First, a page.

Taking aspirin everyday may significantly reduce one's risk of cancer, according to two studies published on Tuesday. But experts are unsure if the benefits of taking aspirin daily are worth the potential side effects.
A study in Lancet found that "daily aspirin reduces the long-term risk of death due to cancer. However, the short-term effect is less certain, especially in women."
A second paper analyzed five randomized controlled studies in Britain and found that daily aspirin use reduced risk of metastatic cancer by 36 percent, the New York Times reported. The review of studies also found that daily aspirin intake reduced the risk of adenocarcinoma by 46 percent, the Times said.
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"Because aspirin prevents the spread of cancers, it could potentially be used as a treatment," lead researcher of the Lancet study Dr. Peter M. Rothwell told the Philadelphia Inquirer. “In terms of prevention, anyone with a family history would be sensible to take aspirin," he told the Times.
Approximately 41 percent of Americans will be diagnosed with cancer at some point in their lives, the President's Cancer Panel reported in 2010. And in 2003 the World Health Organization predicted that global cancer rates will increase 50 percent by 2020.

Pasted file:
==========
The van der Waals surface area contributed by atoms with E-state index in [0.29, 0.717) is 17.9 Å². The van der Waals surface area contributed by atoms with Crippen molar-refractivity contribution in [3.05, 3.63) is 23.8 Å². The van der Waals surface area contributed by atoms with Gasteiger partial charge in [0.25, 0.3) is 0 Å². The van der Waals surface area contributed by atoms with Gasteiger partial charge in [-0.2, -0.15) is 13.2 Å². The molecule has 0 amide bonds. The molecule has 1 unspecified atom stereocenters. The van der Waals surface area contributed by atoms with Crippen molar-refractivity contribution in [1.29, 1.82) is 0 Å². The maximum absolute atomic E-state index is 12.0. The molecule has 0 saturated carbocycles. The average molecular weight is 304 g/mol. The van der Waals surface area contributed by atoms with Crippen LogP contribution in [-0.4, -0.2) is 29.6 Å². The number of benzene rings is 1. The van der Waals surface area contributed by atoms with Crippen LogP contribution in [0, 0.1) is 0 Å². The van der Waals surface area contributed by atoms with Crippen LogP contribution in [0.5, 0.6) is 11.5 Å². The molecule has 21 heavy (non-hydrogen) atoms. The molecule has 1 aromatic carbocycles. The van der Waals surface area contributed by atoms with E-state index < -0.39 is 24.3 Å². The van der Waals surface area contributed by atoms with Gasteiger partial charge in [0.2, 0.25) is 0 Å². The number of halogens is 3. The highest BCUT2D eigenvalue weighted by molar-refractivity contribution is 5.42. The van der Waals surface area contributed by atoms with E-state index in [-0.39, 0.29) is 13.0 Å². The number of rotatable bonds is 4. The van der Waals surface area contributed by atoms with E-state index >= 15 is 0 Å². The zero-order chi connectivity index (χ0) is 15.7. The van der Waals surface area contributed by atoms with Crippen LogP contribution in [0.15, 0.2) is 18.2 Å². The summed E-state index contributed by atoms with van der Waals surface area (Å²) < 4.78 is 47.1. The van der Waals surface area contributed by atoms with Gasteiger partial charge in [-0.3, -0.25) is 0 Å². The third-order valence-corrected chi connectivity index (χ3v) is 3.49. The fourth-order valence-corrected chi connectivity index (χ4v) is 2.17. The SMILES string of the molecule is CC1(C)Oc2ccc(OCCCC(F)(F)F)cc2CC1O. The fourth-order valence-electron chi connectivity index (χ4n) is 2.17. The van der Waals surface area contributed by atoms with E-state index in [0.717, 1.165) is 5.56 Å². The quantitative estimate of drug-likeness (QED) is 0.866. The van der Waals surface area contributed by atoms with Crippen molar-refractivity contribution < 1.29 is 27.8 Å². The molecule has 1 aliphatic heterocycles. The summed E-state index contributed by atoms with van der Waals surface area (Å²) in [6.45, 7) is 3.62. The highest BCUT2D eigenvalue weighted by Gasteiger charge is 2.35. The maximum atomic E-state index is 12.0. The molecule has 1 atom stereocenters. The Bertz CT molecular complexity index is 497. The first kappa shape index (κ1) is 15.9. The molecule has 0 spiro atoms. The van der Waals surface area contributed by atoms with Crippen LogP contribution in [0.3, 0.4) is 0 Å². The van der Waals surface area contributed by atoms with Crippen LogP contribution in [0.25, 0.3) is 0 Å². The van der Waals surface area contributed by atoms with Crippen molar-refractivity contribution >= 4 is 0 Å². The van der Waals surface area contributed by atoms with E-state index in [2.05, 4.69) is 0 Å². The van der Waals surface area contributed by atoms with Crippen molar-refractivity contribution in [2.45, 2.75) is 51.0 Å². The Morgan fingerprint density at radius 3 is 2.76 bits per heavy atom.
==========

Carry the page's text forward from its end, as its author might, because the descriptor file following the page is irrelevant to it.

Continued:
Researchers think that environmental exposures and lifestyle choices are playing a major role in the soaring rates. Many people in industrialized nations have sedentary lifestyles and poor diets, and are also exposed to a range of carcinogens in their air, water and food. Earlier this month, a Swedish study found that ingesting a metal found in fertilizers might increase risk of breast cancer, MSNBC reported.
Because aspirin increases one's risk of stomach bleeding and strokes, researchers were hesitant to endorse the drug as a preventative agent.
“I’m not ready to say that everybody ought to take a baby aspirin a day to prevent cancer," Dr. Otis W. Brawley of the American Cancer Society told the Times.